Wilson cuts an imposing presence. At 6-foot-5, he towers above many of his Everett AquaSox teammates. He's listed at 245 pounds, but he still has more of the lean appearance of a sprinter than the bulky look of a shot putter.
No doubt, Wilson stands out in a crowd.
"Yeah, he's a physical specimen," Everett manager Rob Mummau agreed. "He's 6-5, has a lot of muscle, probably two-percent body fat. He's a real good-looking kid."
The Seattle Mariners are banking that Wilson's physical gifts translate into major-league stardom.
Wilson became one of the top prospects on the AquaSox roster when he joined the team last weekend, and the Mariners are hoping his power stroke blossoms during his time in Everett.
"I'm going to try and unleash the beast as much as I can in Everett," Wilson said. "We'll see how it goes."
Wilson, a 21-year-old outfielder from Los Angeles, was Seattle's second-round pick in this year's draft out of Stanford University. He's considered a prospect with tremendous tools, given his combination of size, strength and speed.
Before the college season Wilson was considered a first-round talent for the draft. However, he suffered through an injury-plagued junior campaign as he developed a stress reaction on the tip of his right elbow just before the season began. He tried playing in Stanford's opening game, but was unable to swing properly and ended up sitting out six weeks. Missing half the season was part of the reason why Wilson was still available for the Mariners at the 49th-overall pick.
"I don't think (the injury) affected me baseball-wise," Wilson said. "If it was a pro season they would have sent me to Arizona, I would have gotten at bats and gotten back into a groove. I thought me at 80 percent, given my experience, I could help my team. I did help my team, but from a standpoint of being able to show what I could do, I didn't feel I could really do that because I wasn't back in baseball shape. I was healthy, but I couldn't really show people what I could do."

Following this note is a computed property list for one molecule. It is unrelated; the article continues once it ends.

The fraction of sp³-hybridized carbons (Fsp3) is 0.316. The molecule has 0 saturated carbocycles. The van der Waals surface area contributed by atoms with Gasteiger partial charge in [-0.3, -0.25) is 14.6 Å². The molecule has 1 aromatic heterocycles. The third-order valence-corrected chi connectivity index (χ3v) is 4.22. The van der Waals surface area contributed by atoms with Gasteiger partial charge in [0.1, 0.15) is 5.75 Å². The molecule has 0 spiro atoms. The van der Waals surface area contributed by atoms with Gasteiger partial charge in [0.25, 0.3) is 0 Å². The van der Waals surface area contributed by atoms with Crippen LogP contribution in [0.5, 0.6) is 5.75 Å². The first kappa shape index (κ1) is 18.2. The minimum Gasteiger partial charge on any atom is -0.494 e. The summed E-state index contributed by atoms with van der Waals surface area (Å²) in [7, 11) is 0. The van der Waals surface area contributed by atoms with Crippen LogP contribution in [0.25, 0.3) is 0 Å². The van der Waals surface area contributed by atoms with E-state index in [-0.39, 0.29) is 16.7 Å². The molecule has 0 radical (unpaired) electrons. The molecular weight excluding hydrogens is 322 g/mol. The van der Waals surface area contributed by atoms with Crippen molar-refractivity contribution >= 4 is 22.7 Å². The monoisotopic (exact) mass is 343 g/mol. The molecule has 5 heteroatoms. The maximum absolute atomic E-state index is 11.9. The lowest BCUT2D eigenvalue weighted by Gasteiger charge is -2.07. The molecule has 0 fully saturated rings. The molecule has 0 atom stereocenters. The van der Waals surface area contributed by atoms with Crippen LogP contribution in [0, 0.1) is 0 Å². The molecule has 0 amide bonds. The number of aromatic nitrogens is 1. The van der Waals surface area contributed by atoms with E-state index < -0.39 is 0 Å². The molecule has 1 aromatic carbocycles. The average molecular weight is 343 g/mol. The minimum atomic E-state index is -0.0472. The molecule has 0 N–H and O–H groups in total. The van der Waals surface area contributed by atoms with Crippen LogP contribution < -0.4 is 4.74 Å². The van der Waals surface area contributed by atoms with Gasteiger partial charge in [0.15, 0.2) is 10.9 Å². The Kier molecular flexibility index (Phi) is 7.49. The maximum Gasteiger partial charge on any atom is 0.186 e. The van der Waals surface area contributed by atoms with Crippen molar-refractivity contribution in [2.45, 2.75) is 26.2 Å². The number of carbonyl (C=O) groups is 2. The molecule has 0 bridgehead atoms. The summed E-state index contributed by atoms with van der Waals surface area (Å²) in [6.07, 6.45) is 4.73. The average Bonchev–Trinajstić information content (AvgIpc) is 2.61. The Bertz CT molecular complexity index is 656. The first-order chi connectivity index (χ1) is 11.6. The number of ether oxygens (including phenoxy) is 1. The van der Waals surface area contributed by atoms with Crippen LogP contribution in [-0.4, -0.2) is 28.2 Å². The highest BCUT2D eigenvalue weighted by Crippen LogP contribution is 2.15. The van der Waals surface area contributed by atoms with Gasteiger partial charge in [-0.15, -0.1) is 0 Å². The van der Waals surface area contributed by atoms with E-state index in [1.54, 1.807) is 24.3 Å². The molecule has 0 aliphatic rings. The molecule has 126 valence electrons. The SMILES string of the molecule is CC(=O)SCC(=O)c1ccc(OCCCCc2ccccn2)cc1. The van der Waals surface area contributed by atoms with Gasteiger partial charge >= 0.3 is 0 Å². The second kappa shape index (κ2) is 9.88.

The other scouting concern about Wilson was that, despite his obvious strength, it never fully translated into power numbers during his time in college. Wilson hit five home runs in 55 games as a freshman, 10 homers in 59 games as a sophomore, then five in 31 games as a junior. His slugging percentage topped out at .493 as a sophomore, which is a good number, but perhaps not what one would consider elite.
There's some suggestion in the scouting community that his low power numbers could be a product of playing for Stanford. The Cardinal has a reputation of emphasizing opposite-field hitting, which could lessen power numbers. Wilson dispelled that notion to a degree, but not completely.
"It's a stereotype Stanford has, that they have punch-and-judy hitters," Wilson said. "I don't really think that's true, but it is what it is.
"I wouldn't say they de-emphasize power, I'd just says it's a lack of hitting teaching," Wilson added. "Power is something you don't really learn in an environment where people are trying to win. It's nothing against the Stanford coaching, it's just not an environment for developing power hitters."
Wilson could have returned to Stanford for his senior season to try and improve his stock with a healthy season and get into the first round. However, he said there was never any doubt he'd sign with the Mariners.
"No, I'm ready for pro ball," Wilson responded when asked if going back to college was a consideration. "I'm ready to get this thing started.
"The second round is still exceptional, I'm still happy with that."
Baseball America reported that Wilson received a $1.7 million signing bonus. That was $590,000 more than the slot value for the 49th pick, and it's the largest signing bonus given to a second rounder so far. (Wilson was the 10th player selected in the second round).
Now that he's begun his professional career, Wilson is confident he'll show more power with Everett than he was able to show during his time at Stanford.
"Yeah, I definitely think I do (have more power)," Wilson said. "That's what pro ball is all about. I'm going to go out there and unleash the beast."
That's something both the Sox and Mariners are looking forward to.
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